Volume in the tax-exempt market should jump back to pre-holiday levels this week, despite several days of municipal bond underperformance in the face of a powerful rally in Treasuries.
Industry estimates predict that muni issuance should total $9.60 billion, versus a revised $3.73 billion last week. The recovery in volume shows a muni bond market that continues to feed on strong investor demand for paper even at historically low yields, as well as an issuer community encouraged to refinance older debt.
Digging deeper into the volume numbers, $2.08 billion of competitive offerings are scheduled for sale, compared with a revised $1.77 billion last week. Also slated for sale are $7.53 billion of negotiated deals, versus a revised $1.96 billion last week.
The Treasury market rally dominated the headlines last week. The 10-year and 30-year Treasury yields have fallen 28 and 31 basis points, respectively, since May 25. And they have plunged 82 and 88 basis points since April 3, Municipal Market Data shows.
But the muni market, which didn’t rally as dramatically as Treasuries, still had a decent week. Since last Friday, the 10-year yield has fallen by eight basis points, and the 30-year is 10 basis points lower.
Industry pros say the tax-exempt market continues to be driven by robust investor demand — pushed mostly by the need to put June 1 and July 1 coupon payments and maturities redemption money to work — and historically low muni yields.
All of that money is going to help absorb the increased issuance, according to Ashton Goodfield, a managing director and portfolio at Deutsche Investment Management Americas.
The low rates are encouraging issuers, she added. But muni rates typically lag those of Treasuries and won’t follow Treasuries as far, industry experts say.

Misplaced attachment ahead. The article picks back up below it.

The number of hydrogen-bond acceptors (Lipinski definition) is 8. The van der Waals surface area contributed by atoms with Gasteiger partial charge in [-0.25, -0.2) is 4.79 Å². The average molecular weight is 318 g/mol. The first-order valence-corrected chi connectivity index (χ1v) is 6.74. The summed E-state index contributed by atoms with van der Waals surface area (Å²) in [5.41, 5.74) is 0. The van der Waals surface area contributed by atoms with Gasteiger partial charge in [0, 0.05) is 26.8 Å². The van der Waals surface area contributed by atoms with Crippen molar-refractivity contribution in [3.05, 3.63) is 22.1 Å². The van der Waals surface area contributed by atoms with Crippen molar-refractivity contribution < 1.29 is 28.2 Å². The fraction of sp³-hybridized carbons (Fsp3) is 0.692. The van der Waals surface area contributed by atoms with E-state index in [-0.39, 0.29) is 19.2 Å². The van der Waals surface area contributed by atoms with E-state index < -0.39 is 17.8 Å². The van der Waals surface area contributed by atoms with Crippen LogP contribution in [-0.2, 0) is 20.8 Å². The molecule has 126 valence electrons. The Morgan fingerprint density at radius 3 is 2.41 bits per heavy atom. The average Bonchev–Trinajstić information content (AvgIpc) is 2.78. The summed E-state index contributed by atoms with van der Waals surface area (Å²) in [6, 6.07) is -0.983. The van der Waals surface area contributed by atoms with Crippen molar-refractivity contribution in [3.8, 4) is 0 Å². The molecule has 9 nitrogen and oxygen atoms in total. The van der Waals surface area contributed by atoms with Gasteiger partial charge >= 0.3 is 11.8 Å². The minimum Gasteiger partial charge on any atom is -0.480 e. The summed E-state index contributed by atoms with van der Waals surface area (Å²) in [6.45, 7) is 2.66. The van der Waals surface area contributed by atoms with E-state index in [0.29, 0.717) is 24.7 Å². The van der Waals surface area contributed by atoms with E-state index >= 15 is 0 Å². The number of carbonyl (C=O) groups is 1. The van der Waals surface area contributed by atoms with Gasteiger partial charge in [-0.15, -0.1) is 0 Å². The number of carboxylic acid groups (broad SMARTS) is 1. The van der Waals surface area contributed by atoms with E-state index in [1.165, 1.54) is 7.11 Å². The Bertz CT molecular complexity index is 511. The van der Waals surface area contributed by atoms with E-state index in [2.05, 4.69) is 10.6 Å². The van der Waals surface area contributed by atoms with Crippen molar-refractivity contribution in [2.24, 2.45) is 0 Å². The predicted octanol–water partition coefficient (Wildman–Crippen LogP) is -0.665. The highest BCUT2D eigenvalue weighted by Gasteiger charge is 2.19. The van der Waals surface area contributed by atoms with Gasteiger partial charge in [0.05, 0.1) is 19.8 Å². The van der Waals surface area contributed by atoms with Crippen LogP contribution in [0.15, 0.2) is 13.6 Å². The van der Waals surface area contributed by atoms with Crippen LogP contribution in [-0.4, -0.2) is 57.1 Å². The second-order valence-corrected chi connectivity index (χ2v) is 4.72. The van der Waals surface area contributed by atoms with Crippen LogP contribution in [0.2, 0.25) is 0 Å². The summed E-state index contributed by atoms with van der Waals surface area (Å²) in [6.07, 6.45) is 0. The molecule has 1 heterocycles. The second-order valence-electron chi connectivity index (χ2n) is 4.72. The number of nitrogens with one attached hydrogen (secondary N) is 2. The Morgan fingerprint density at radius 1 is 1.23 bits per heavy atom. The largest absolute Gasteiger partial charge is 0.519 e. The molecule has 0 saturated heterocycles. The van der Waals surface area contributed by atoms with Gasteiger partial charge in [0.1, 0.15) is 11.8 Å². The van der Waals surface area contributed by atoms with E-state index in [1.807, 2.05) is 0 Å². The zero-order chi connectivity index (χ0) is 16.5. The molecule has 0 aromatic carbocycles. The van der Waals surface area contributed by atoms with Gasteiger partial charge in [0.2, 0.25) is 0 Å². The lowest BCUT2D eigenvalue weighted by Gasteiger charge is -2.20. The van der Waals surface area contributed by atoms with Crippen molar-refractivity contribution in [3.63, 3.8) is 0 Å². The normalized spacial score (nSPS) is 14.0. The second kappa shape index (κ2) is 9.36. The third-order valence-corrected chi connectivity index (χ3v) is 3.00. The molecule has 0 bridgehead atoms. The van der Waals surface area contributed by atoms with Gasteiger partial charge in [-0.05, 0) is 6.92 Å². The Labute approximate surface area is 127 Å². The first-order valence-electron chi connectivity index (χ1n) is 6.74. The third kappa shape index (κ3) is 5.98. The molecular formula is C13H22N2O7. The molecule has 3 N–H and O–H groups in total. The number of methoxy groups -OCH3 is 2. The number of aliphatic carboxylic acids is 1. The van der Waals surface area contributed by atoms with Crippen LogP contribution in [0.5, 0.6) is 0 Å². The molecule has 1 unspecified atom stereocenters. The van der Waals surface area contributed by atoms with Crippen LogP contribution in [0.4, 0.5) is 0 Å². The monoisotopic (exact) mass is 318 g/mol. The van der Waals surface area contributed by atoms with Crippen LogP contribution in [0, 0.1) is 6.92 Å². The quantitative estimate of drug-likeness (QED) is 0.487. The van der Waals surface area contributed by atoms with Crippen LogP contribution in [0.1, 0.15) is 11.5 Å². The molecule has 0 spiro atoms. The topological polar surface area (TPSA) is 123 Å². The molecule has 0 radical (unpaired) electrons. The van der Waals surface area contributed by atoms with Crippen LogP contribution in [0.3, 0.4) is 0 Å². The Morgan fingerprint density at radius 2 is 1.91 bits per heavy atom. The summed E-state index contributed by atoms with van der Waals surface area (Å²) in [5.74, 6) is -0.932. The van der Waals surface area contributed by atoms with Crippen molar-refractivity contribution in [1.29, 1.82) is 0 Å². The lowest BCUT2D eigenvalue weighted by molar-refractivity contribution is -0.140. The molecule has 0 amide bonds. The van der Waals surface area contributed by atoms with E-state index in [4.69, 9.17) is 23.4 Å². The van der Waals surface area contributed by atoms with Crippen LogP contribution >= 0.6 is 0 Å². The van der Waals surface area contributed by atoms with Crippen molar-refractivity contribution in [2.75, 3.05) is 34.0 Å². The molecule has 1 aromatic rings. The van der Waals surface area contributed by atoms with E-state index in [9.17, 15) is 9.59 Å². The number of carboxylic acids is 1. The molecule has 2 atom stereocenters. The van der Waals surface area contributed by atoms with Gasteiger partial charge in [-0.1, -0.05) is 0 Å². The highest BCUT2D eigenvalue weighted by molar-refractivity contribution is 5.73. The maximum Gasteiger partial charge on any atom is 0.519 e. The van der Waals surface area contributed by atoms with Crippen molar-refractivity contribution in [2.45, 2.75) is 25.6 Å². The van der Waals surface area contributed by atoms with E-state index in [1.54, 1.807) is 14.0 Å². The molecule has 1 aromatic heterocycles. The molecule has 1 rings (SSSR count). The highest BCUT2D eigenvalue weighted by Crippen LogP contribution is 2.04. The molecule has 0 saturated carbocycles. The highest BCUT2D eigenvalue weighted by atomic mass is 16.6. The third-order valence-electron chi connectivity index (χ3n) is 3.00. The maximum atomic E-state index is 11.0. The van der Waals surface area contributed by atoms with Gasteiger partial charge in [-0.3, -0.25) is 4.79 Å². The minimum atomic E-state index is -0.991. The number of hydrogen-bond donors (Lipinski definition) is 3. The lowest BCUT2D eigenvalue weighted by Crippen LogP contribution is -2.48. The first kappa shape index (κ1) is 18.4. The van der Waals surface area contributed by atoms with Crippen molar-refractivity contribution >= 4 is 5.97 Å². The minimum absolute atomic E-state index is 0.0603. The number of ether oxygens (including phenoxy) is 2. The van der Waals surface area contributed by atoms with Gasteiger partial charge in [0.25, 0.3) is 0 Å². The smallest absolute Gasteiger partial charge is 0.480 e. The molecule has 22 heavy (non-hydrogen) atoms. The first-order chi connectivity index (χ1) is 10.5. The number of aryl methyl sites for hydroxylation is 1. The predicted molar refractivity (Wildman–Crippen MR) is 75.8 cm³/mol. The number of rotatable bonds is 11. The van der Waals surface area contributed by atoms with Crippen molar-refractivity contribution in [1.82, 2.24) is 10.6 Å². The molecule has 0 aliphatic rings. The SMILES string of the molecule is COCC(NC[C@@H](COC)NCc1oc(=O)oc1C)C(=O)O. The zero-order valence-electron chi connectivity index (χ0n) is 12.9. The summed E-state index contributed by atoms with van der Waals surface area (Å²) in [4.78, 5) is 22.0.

“It’s hard to predict exactly why issuers come to market when they do, but year-to-date, the high percentage of refunding deals is due to the low rates that we have,” she said. “And for new deals, issuance was so light last year; maybe it’s a catch-up for projects that they didn’t raise money for over the past 18 months.”
Going forward, at some point, with the cost of capital so low, municipalities will have to decide to really increase issuance. That will present some risks, said Michael Brooks, a senior portfolio manager in U.S. municipals at AllianceBernstein.
“The real problem there is if everybody does this at the same time and everybody tries to get out the door at the same time, it could potentially cause interest rates to go up sharply in the municipal marketplace,” he said. “If it satisfies the hunger of the investors and goes beyond that, then it certainly could go up, and that would surprise a lot of folks. But I don’t see evidence of that yet. That’s not what’s going on here.”
The negotiated market houses the week’s biggest deals. Leading off, Wells Fargo Securities is expected to price $1.1 billion of Los Angeles County tax and revenue anticipation notes in three series.
The notes are rated MIG-1 by Moody’s Investors Service, SP-1-plus by Standard & Poor’s and F1-plus by Fitch Ratings. They are expected to arrive on Tuesday.
Morgan Stanley is expected to price $844.4 million of Illinois Metropolitan Pier and Exposition Authority bonds in tax-exempt and taxable series. The bonds, which are expected Thursday, are rated AAA by S&P and AA-minus by Fitch.
The first two tax-exempt series consist of $98.1 million and $734.3 million of McCormick Place expansion project bonds and refunding bonds, respectively. Also expected is a $12 million taxable series of refunding bonds for the McCormick Place expansion project.
Goldman, Sachs & Co. is expected to price $800 million of New York City Transitional Finance Authority future tax-secured and tax-exempt subordinate bonds in two series. The bonds are rated Aa1 by Moody’s and AAA by Standard & Poor’s and Fitch.
A retail order period is expected for today and Tuesday. Institutions should be able to participate on Wednesday.
In the competitive market, Seattle is set to auction $226.3 million of drainage and wastewater improvement and refunding revenue bonds. The bonds are rated Aa1 by Moody’s and AA-plus by S&P. The bonds, expected to arrive Wednesday, should be structured as serials.
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